Rhetorical Devices Engelbert March 2014 Hyperbole Exaggeration for emphasis or for rhetorical effect. "If you call me that name again, I'm going to explode!" I nearly died laughing.
Alliteration Repetition of the initial consonant sounds beginning several words in sequence. "....we shall not falter, we shall not fail." (President G.W. Bush Address to Congress following 911-01 Terrorist Attacks.) "Let us go forth to lead the land we love. (President J. F. Kennedy, Inaugural 1961)
"Veni, vidi, vici. (Julius Caesar - I came, I saw, I conquered) Assonance Repetition of the same vowel sounds in words close to each other. "Thy kingdom come, thy will be done. (The Lord's Prayer)
Its quick soft silver bell beating, beating (Karl Shapiro, Auto Wreck) Consonance Repetition on consonant sounds in words The itchy witch ate a sandwich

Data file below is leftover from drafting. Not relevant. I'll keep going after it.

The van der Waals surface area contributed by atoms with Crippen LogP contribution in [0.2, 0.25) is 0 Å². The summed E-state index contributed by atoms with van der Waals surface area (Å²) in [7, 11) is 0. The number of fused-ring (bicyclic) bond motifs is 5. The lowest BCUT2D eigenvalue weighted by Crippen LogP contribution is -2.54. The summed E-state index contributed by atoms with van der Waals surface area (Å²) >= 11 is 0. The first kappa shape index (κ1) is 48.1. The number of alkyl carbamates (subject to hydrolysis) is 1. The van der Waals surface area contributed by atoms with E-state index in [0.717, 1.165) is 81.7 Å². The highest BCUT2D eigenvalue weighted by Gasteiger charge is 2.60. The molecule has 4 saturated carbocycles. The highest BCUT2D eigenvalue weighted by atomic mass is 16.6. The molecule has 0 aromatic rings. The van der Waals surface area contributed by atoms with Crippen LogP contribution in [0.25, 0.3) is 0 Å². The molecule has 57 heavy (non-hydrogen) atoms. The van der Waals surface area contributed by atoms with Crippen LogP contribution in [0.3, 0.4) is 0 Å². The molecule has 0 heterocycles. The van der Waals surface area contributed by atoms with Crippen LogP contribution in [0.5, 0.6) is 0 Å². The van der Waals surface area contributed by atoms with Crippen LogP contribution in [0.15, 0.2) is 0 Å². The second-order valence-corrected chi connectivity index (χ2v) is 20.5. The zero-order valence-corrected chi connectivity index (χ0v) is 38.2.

Simile An explicit comparison between two things using 'like' or 'as'. My love is as a fever, longing still For that which longer nurseth the disease" (Shakespeare, Sonnet CXLVII) Reason is to faith as the eye to the telescope"
(D. Hume) Let us go then, you and I, While the evening is spread out against the sky, Like a patient etherized upon a table" (T.S. Eliot, The Love Song of J. Alfred Prufrock) Anaphora
The repetition of a word or phrase at the beginning of successive phrases, clauses or lines. "We shall not flag or fail. We shall go on to the end. We shall fight in France, we shall fight on the seas and oceans, we shall fight with growing confidence and growing strength in the air, we shall defend our island, whatever the cost may be, we shall fight on the beaches, we shall fight on the landing grounds, we shall fight in the fields and in the streets, we shall fight in the hills. We shall never surrender." (British Prime Minister Winston Churchill)